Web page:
'Rolling Strong' tour celebrates Big Bass Drum's 90th

August 24, 2011

WEST LAFAYETTE, Ind. - A five-stop, "Rolling Strong: Big Bass Drum 90th Birthday Tour" will take a beloved Purdue icon on a tour of classic Indiana high school football rivalry games this fall.

"Sharing something that's unique to Purdue and very special to the hearts of all Boilermakers with football fans of all loyalties around Indiana is our tour's goal," said Kathy Matter, Purdue Bands public relations director and tour coordinator.

The drum's boom will be heard at some of the most hotly contested football rivalries, including games featuring two teams that won state championships in 2010.

In its own backyard, the drum will greet fans when Harrison High School visits McCutcheon on Sept. 9. 

It's been many years since West Lafayette and 2010 Class A state champ Lafayette Central Catholic high schools have met on the football field. The drum will be at their Oct. 14 showdown at Central Catholic.

The tour opens with two Indianapolis area games. Hamilton Southeastern visits county rival and 2010 Class 5A state titlist Fishers on Friday (Aug. 26 ). Then, on Sept. 2, the drum will be on hand when Center Grove plays at Carmel, a football rivalry listed on national websites as being Indiana's most intense.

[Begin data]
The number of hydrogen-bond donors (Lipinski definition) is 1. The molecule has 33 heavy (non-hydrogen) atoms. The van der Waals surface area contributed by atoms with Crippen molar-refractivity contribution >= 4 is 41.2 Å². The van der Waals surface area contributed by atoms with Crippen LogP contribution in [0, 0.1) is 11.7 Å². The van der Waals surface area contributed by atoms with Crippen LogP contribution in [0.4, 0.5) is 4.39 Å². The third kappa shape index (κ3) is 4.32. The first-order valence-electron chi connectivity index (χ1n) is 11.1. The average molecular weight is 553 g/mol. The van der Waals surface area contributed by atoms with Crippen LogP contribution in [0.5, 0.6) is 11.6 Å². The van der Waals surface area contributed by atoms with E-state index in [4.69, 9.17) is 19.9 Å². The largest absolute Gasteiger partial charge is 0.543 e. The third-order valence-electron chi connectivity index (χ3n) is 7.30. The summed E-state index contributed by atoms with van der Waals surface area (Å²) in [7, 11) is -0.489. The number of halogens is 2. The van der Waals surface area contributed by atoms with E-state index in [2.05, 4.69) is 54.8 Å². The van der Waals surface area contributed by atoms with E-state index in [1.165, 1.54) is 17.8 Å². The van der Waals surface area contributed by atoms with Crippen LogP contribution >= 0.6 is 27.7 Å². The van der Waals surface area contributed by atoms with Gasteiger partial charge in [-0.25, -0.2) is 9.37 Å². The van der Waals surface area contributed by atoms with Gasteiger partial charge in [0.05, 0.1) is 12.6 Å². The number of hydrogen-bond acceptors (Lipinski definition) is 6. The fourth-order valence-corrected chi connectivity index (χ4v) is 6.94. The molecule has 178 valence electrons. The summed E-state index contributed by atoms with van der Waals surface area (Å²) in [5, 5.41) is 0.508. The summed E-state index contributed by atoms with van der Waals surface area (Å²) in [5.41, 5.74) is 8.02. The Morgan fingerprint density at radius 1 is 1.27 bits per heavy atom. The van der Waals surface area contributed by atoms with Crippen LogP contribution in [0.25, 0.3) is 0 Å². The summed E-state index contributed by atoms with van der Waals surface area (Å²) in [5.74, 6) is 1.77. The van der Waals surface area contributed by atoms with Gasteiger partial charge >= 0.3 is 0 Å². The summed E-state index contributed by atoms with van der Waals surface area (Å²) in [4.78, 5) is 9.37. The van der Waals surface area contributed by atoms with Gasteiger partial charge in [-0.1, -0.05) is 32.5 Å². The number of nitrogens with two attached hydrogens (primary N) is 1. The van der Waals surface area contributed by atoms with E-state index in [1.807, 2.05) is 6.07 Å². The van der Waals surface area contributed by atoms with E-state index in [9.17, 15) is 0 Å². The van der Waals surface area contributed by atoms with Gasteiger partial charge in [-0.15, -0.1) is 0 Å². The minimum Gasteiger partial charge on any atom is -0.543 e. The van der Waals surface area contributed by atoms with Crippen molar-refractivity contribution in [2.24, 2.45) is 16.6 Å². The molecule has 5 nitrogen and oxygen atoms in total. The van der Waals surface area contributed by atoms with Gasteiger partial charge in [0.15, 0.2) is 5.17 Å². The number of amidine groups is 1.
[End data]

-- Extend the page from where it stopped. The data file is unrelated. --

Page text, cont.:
A northern stop completes the tour, with the drum visiting the Merrillville at Valparaiso game on Sept. 30.

The home school's band department at each of the five stops will host the drum. It will be set up an hour before each game so fans can stop by, take pictures, meet the crew and ask questions about the drum's colorful history. It will remain available to the public through the third quarter at each game. Young children will be allowed to hit the drum.

Built in 1921 by Leedy Manufacturing of Indianapolis, Purdue's Big Bass Drum easily doubled the size of any drum in the world at the time and maintained its "World's Largest Drum" status for decades. The development of mylar in the 1950s, making synthetic rather than steer hide heads possible, made the creation of big drums easier. But, because they are expensive to build, challenging to store and hard to transport, the number of big drums remains small.

Purdue's maple-shelled drum is the original one built by Leedy. It has led a long and colorful life at Purdue, including some drum-nappings. Over the years many famous people have signed its heads from President Harry Truman to the first man on the moon Neil Armstrong, a former Purdue band member himself.
Contact: Kathy Matter, 765-496-6785, kcmatter@purdue.edu